[pccgrads] [PhD defense] Gergel on "Modeling the changing roles of snow and permafrost in mid- and high-latitude climate systems"

UW Program On Climate Change uwpcc at uw.edu
Tue Oct 8 06:58:32 PDT 2019

Diana Gergel
Computational Hydrology group in Civil and Environmental Engineering is
defending her PhD!

Thursday, Oct. 24th at 3:30 pm
in More Hall, Room 221.

*Title: Modeling the changing roles of snow and permafrost in mid- and
high-latitude climate systems*

Diana has been an active participant in the Program on Climate Change,
serving on the inaugural PCC Graduate Student Steering Committee
(PGraSC) in 2017 and completing her Graduate Certificate in Climate Science
capstone while partnering with the Northwest Climate Science Center (now
the NWCASC) to tailor their climate science digest to the climate science
needs of their constituents. She wrote about her project in the blog
post "Mapping
climate science needs and networks in the Pacific Northwest through
evaluation of a climate science newsletter". <http://MAPPING CLIMATE

*Her dissertation abstract:*
The land surface plays a key role in local and regional climates at mid-
and high-latitudes as well as in the global climate system. Consequently,
changes in snow and permafrost affect other parts of the climate system. In
this dissertation, we explore the role of the land surface in the
cryosphere, with a particular focus on high latitudes, using a hierarchy of
standalone land surface models (LSMs), fully-coupled regional climate
models (RCMs) and global climate models (GCMs). In Chapter 2, I describe
simulated changes in snowpack and fire potential in the western US using
the Variable Infiltration Capacity (VIC) hydrology model under future
climate projections for an ensemble of GCMs from the Coupled Model
Intercomparison Project (CMIP5) archive for two Representative
Concentration Pathways (RCPs), RCP 4.5 and RCP 8.5. Large losses of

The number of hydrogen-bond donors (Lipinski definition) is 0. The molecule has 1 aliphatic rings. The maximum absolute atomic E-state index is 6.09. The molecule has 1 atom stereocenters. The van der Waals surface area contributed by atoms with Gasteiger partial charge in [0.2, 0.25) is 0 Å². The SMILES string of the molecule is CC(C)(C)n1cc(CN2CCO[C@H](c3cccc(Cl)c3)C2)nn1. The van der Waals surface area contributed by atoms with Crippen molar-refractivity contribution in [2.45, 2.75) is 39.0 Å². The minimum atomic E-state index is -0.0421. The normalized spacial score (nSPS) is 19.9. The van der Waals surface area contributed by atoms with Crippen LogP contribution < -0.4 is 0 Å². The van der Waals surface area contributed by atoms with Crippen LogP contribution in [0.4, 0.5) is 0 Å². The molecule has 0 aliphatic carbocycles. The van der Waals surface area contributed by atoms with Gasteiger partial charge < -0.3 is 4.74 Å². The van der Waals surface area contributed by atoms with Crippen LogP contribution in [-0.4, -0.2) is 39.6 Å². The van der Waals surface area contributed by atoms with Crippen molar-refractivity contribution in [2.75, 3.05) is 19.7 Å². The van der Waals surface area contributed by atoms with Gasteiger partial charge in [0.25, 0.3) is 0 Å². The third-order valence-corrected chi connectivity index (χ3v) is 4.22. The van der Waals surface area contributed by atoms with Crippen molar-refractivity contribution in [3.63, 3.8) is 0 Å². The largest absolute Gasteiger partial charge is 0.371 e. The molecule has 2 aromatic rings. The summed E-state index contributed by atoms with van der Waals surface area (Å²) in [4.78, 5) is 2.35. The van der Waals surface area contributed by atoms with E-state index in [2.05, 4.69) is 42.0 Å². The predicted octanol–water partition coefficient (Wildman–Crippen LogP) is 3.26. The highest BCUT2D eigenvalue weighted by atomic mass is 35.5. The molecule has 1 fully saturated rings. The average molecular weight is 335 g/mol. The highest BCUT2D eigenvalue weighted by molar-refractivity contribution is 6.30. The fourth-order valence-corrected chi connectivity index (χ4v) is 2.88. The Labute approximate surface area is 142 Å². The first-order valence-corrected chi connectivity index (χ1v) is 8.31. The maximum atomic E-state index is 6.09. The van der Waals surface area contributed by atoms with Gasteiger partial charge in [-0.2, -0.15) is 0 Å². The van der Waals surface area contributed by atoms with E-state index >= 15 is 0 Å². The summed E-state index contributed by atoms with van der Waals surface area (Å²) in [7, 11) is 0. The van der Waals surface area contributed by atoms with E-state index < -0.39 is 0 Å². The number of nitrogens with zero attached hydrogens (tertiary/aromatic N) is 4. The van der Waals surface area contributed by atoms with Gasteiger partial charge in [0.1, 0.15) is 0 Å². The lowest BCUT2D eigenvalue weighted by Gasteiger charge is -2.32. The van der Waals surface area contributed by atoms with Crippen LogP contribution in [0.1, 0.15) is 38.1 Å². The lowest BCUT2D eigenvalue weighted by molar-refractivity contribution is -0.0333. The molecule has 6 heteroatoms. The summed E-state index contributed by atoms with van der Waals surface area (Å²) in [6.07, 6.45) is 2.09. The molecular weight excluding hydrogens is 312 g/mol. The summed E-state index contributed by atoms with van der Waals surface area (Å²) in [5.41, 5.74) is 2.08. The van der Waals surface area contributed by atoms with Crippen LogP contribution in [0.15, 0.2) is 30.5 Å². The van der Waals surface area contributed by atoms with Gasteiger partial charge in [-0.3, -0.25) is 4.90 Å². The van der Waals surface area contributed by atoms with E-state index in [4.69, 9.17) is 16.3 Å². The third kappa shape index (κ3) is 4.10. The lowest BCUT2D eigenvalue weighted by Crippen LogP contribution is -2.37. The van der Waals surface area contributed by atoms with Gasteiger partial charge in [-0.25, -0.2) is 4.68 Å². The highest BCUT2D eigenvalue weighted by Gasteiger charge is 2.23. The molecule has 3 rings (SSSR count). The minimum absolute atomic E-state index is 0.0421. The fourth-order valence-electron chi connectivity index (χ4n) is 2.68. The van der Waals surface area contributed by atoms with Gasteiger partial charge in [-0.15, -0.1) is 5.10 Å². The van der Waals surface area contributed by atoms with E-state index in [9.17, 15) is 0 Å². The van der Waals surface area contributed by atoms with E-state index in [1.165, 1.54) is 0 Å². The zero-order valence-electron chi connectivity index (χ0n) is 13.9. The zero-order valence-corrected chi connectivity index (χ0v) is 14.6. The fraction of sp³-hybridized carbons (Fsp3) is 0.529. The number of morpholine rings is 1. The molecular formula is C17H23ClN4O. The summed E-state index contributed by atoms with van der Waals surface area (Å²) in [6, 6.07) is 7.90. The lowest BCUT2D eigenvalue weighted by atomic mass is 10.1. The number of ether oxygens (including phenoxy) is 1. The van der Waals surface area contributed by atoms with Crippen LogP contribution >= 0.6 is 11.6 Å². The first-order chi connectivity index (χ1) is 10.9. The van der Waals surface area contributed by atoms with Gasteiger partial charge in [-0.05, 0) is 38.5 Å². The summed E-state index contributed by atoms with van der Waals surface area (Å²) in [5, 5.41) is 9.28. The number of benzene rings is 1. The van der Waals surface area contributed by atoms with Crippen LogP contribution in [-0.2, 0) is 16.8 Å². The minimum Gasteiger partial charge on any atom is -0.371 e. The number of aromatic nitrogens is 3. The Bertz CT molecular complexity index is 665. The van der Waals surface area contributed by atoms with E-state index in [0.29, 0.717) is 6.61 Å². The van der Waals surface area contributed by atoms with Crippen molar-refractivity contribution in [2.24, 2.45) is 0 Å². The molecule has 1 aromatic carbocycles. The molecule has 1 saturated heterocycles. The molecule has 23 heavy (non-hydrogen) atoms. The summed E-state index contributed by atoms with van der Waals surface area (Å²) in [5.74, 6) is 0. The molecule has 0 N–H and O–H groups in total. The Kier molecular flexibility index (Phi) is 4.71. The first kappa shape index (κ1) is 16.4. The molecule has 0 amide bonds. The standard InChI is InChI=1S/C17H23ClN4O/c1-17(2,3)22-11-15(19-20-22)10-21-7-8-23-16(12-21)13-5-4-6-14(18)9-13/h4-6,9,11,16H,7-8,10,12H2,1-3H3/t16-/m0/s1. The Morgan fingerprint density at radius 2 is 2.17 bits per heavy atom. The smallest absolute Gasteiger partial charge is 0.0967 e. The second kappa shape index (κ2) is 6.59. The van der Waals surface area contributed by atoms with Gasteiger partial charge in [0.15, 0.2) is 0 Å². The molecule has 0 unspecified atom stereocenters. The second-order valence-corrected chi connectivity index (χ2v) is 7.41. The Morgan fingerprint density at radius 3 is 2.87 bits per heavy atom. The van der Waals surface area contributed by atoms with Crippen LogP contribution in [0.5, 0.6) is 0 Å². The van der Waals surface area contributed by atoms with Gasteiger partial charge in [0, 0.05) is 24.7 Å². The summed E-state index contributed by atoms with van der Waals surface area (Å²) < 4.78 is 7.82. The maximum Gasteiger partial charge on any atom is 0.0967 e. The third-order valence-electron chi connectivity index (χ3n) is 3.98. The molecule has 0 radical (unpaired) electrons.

snowpack and increases in fire potential are projected to occur in the
mountainous parts of the western US in the 21st century, whereas increases
in fire potential are much more uncertain in lowland regions due to large
uncertainty in precipitation projections.

In Chapter 3, I draw on two modeling ensembles, the Community Earth System
Large Ensemble (CESM-LE) and the CESM Low Warming Ensemble (CESM-LWE), to
understand projected changes in snow and how these changes will affect soil
thermal regimes and permafrost in the 21st century over the circumpolar
Arctic for three levels of warming: 1.5°C, 2°C and RCP 8.5. Even for the
lower emissions scenarios represented by the 1.5°C and 2°C global-mean
warming pathways, the majority of the Arctic is projected to experience
significant decreases in Snow Water Equivalent (SWE), while parts of
Eurasia will experience substantial increases. Large losses of permafrost
are projected due to a significant warming of the soil column by the end of
the 21st century. Soil organic carbon (SOC) stocks are highly vulnerable
and loss of permafrost could result in potentially large losses of carbon
to the atmosphere.

In Chapter 4, I describe the process of designing a new parameter set for
application over a pan-Arctic domain in version 5 of the VIC hydrology
model (VIC-5) and in the Regional Arctic System Model (RASM), a
fully-coupled regional climate model. Simulated streamflow in RASM
simulations is significantly higher than in standalone VIC-5 simulations
and much more closely matches observations, while simulated permafrost in
standalone VIC-5 simulations more closely approximates observed permafrost
extent, illustrating the difficulties of designing land surface parameters
for application in a land surface model that is used in both standalone and
fully-coupled modeling contexts.

Program on Climate Change at the University of Washington
Office Phone: 206-543-6521
uwpcc at uw.edu
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